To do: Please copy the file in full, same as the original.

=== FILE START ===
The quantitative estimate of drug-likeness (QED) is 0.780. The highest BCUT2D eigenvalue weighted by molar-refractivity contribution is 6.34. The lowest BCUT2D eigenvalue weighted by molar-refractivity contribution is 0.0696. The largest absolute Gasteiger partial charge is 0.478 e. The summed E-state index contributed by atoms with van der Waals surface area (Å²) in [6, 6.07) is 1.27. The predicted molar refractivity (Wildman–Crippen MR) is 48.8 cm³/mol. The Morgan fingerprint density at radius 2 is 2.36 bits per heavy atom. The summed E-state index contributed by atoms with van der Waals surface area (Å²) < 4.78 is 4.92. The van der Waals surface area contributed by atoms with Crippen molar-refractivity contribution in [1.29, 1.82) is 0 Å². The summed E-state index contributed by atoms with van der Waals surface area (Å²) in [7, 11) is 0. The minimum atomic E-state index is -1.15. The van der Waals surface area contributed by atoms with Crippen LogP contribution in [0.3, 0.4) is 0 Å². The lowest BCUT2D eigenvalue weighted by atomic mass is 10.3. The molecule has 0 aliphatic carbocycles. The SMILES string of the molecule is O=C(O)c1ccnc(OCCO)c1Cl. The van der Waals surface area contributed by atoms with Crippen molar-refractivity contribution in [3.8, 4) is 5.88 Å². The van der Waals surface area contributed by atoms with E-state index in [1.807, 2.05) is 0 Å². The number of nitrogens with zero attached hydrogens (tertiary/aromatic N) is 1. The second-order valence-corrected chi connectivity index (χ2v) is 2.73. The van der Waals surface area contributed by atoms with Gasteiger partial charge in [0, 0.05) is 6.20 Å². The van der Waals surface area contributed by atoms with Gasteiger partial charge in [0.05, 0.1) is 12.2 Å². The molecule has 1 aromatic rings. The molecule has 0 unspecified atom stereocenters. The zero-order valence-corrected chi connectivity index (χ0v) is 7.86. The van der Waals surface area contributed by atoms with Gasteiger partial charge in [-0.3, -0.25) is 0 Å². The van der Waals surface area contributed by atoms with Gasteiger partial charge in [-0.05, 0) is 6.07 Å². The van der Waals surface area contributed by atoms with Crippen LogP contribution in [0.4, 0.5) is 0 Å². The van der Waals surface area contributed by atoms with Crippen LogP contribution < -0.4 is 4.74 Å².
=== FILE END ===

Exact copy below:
The quantitative estimate of drug-likeness (QED) is 0.780. The highest BCUT2D eigenvalue weighted by molar-refractivity contribution is 6.34. The lowest BCUT2D eigenvalue weighted by molar-refractivity contribution is 0.0696. The largest absolute Gasteiger partial charge is 0.478 e. The summed E-state index contributed by atoms with van der Waals surface area (Å²) in [6, 6.07) is 1.27. The predicted molar refractivity (Wildman–Crippen MR) is 48.8 cm³/mol. The Morgan fingerprint density at radius 2 is 2.36 bits per heavy atom. The summed E-state index contributed by atoms with van der Waals surface area (Å²) < 4.78 is 4.92. The van der Waals surface area contributed by atoms with Crippen molar-refractivity contribution in [1.29, 1.82) is 0 Å². The summed E-state index contributed by atoms with van der Waals surface area (Å²) in [7, 11) is 0. The minimum atomic E-state index is -1.15. The van der Waals surface area contributed by atoms with Crippen LogP contribution in [0.3, 0.4) is 0 Å². The lowest BCUT2D eigenvalue weighted by atomic mass is 10.3. The molecule has 0 aliphatic carbocycles. The SMILES string of the molecule is O=C(O)c1ccnc(OCCO)c1Cl. The van der Waals surface area contributed by atoms with Crippen molar-refractivity contribution in [3.8, 4) is 5.88 Å². The van der Waals surface area contributed by atoms with E-state index in [1.807, 2.05) is 0 Å². The number of nitrogens with zero attached hydrogens (tertiary/aromatic N) is 1. The second-order valence-corrected chi connectivity index (χ2v) is 2.73. The van der Waals surface area contributed by atoms with Gasteiger partial charge in [0, 0.05) is 6.20 Å². The van der Waals surface area contributed by atoms with Gasteiger partial charge in [0.05, 0.1) is 12.2 Å². The molecule has 1 aromatic rings. The molecule has 0 unspecified atom stereocenters. The zero-order valence-corrected chi connectivity index (χ0v) is 7.86. The van der Waals surface area contributed by atoms with Gasteiger partial charge in [-0.3, -0.25) is 0 Å². The van der Waals surface area contributed by atoms with Gasteiger partial charge in [-0.05, 0) is 6.07 Å². The van der Waals surface area contributed by atoms with Crippen LogP contribution in [0.4, 0.5) is 0 Å². The van der Waals surface area contributed by atoms with Crippen LogP contribution < -0.4 is 4.74 Å².